Last Call: Tuesday November 25, 2008
Overtime Sports Bar & Grill
950 N Burleson Blvd, Burleson. 817-447-0677.
Where the Boys Are

I don’t get out much during the week, but I would have felt bad blowing off my buddy Tom, who told me I just had to check out Overtime Sports Bar & Grill. The “O/T” cozies up to the Tarrant/Johnson county line in Burleson and is owned by the same folks behind the Horseman Club at Cityview. Happy hour at the O/T is complicated but boils down to something cheap every day: $2 wells on Wednesdays, $2.25 bottles on Sundays, cheap domestic pitchers on Mondays and Tuesdays, and happy-hour prices from 2-10 p.m. on Fridays. See? Cheap.
As I pulled into the parking lot and wedged my teensy car between a Dodge diesel and a Chevy four-by-four, I thought, “Kicker bar! Cool.”
The building looks like a huge ranch house, replete with a giant front porch. Once I’d cleared the doors, I saw it wasn’t quite a kicker bar. There were more guys in baseball caps, button-downs, and Abercrombie & Fitch t-shirts than bubbas in overalls and straw Stetsons (although there were a couple of them, too). And, yes, there also were guys clearly affiliated with the oil-and-gas industry but the kind who actually, y’know, do all the work, not the guys who sit around and count d’money, plus maybe a few pilots from nearby Spinks Airport.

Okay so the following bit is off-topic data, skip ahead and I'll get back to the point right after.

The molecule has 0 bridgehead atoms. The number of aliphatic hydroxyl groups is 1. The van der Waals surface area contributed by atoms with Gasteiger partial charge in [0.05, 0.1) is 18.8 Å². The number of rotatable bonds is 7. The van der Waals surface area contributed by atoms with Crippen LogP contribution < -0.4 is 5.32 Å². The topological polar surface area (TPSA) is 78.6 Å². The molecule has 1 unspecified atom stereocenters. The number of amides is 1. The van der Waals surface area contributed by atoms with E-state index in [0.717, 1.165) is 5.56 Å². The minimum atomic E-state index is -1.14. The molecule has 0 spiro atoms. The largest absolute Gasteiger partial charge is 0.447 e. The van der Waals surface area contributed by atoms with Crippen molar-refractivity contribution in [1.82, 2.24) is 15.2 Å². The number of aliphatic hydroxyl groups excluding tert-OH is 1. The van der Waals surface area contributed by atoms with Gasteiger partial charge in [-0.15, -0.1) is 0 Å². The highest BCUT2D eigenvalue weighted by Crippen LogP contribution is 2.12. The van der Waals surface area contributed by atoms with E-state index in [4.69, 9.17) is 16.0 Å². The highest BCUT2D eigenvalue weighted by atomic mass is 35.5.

Everyone seemed polite and willing to buy a lady a drink or take a lady for a whirl on the dance floor that looks slightly wider than Dirk Nowitzki’s wingspan.
Refreshingly, there weren’t any trust-fund clowns onsite -- and, surprisingly, few women. Come to think of it, O/T is probably where the boys are. Maybe it’s the dozen big-screen televisions. Or the drink specials. Or maybe because it was Wednesday -- I was told that on Thursdays and Fridays the O/T cranks up the DJ-fueled dance and hip-hop, which apparently brings the ladies in for frenzied booty-shaking. But when I was there, it was just a handful of gals, me, my buddy Tom, and about 50 other guys. If you were there, I was the over-dressed chick, the one in a shirt that covered both my cleavage and belly button.
(Tom, BTW, is the only guy I know in town who has a drink named after him. A “Tommy Boy” is basically a Jägerbomb with an all-important splash of lemon. “The lemon’s what makes it special!” Tom told me, proudly. Yeah, it cuts the cough-syrupy taste of the Jäger and the Red Bull, but … well … .)
Some other good things about the O/T you should know: attentive waitstaff, clean tables and -- yes, ladies -- clean bathrooms. The O/T also has a micro-menu that doesn’t condescend to its intended audience: nothing fancy, just burgers, fries, and pizza. A 10-inch pie is under five bucks. “Good deal” is right.
And like most neighborhood watering holes, the O/T appears to be recession-proof. O/T manager Leonard Callaway said that the only thing that can really hurt a place like his is the price of gas. “When the gas prices go up, business goes down,” he said. “When a gallon of gas costs more than a bottle of beer, we worry.”
The O/T also has live music most nights of the week. Too-rock-for-country-radio guys like Bleu Edmondson and Johnny Cooper have played the joint, and on the night I visited – acoustic night – local singer-songwriter Matt Wayne opening for slightly better-known non-local singer-songwriter Ryan James. Wayne, with his Eric Clapton t-shirt, cigarettes, and songs about women who did him wrong and booze, was less kicker, more working-class troubadour, like most of the regulars there.

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